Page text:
How President Trump’s Import Taxes Impede the U.S. COVID-19 Response

Here’s a question for an enterprising reporter to ask President Trump at his next coronavirus press conference: “Why are you continuing to impose import taxes on products that are needed to respond to the COVID-19 pandemic?”

According to White House trade advisor Peter Navarro, “We move in ‘Trump time’ to solve problems.” The tariff exclusion process gives one example of how Trump Time works. The Office of the U.S. Trade Representative is taking requests from American companies seeking to have products that could be helpful fighting COVID-19 excluded from tariffs. As COVID-19 cases continue to pile up across the country, the federal docket for exclusion requests runs until June 25.

Senators Pat Toomey (R-PA) and Tom Carper (D-DE) have asked the administration to move faster: “We must support these American manufacturers to the fullest possible extent. To that end, we urge you to immediately and broadly suspend 301 tariffs on products identified by manufacturers as necessary inputs for the production of critical medical supplies." House Ways and Means Committee Chairman Richard E. Neal (D-MA) has called for a 90-day suspension of all tariffs on products relevant to responding to the COVID-19 public health crisis.

But in response to increasing requests for tariff relief, Navarro wisecracked: ““There are no discussions within the White House about that. That is simply a fake news gambit by the usual Wall Street suspects who never met an American job they didn’t want to offshore for the sake of a buck.”

Here are excerpts from a few of the hundreds of tariff-exclusion requests and comments provided in response to Federal Register docket number USTR-2020-0014.


Gaylord Chemical Company L.L.C., in its role as a manufacturer of dimethyl sulfoxide (DMSO, requests exclusion from the current China tariff on a critical raw material. This raw material, dinitrogen tetroxide (N2O4, CAS [10544-72-6]) is absolutely required by Gaylord to produce DMSO. DMSO is a critical raw material in the production of Gilead Science’s anti-viral drug Remdesivir. This drug is in accelerated clinical trials to treat patients inflected with the COVID-19 virus.” The Food and Drug Administration (FDA) just approved Remdesivir for emergency use with patients hospitalized with COVID-19. 

ThermoWorks, Inc. requests that the United States Trade Representative ("USTR") grant an exclusion from Section 301 tariffs for non-contact clinical digital thermometers. Specifically, we seek Section 301 tariff exclusion for the ThermoWorks WAND. A non-contact forehead thermometer which is FDA-Cleared for human temperatures. It is critically important that healthcare professionals and the public have access to this product in the largest possible volume during this crisis. If an exclusion is granted it would allow us to manufacture and import an increased quantity of this essential tool.”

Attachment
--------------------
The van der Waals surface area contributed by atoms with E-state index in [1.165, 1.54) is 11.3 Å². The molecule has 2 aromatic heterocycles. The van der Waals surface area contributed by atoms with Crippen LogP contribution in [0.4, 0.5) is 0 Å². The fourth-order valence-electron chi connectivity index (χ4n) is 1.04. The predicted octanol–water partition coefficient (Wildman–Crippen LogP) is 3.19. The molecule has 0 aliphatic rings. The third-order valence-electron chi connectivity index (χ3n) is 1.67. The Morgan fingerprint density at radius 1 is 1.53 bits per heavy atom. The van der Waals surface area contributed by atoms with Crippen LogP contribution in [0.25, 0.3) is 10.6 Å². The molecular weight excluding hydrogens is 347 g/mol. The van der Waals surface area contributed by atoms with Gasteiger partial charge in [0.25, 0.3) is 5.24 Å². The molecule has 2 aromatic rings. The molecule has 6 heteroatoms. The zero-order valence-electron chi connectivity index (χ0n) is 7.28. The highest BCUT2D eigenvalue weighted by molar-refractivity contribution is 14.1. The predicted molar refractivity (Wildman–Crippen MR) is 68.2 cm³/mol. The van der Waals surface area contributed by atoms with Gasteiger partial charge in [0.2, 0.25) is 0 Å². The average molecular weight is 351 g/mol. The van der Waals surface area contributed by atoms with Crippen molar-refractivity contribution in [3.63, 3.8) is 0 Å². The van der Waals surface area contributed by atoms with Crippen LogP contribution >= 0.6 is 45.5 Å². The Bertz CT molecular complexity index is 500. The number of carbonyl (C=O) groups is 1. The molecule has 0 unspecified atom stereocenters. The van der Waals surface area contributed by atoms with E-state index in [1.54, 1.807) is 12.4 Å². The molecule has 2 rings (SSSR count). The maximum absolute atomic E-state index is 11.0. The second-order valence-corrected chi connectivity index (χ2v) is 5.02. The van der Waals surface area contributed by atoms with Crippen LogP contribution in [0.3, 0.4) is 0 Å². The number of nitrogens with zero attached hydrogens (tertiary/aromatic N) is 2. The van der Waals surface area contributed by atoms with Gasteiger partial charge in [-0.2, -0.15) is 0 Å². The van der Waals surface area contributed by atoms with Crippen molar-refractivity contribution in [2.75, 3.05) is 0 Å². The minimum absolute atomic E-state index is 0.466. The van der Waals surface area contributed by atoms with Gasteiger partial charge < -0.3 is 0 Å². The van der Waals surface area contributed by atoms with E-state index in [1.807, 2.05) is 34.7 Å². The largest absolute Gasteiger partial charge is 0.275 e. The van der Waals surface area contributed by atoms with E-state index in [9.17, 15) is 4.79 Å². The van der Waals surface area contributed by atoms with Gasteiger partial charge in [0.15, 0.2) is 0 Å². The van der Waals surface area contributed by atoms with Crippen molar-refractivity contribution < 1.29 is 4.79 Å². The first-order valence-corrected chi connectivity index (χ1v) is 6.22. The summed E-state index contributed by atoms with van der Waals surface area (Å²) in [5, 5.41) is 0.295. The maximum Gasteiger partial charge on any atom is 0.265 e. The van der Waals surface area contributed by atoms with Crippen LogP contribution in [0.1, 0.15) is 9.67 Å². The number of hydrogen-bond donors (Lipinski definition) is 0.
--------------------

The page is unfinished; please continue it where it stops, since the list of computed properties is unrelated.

Standard Textile Co., Inc. of Cincinnati, Ohio respectfully requests that you exclude reusable woven surgical and isolation gowns classified under HTS No. 6211.43.1091 from additional duties imposed pursuant to Section 301 of the Trade Act of 1974. During his news conference on April 19, President Trump announced that the Federal Emergency Management Administration (FEMA) plans to acquire at least 64 million reusable gowns to supply the U.S. healthcare system. President Trump also announced that Standard Textile is one of the companies that has been awarded a FEMA contract to supply reusable isolation gowns. It makes no sense for the U.S. government to impose additional duties of 7.5% on reusable gowns from China that will then be sold to the U.S. government. The U.S. healthcare system is desperately in need of reusable medical gowns to protect U.S. healthcare workers. USTR should not inhibit the supply of reusable medical gowns by imposing additional duties on these products during a national emergency.” 

First Light Technologies, Inc. is supplying UV lamp to equipment suppliers to manufacture equipment to sterilize PPE for the medical industry. We are requesting an immediate exclusion of these tariffs to help us fight the virus. Additionally we are still waiting over 1 year for a refund of the $85,000.00 due for the USTR for tariffs already paid. PLEASE HELP!!”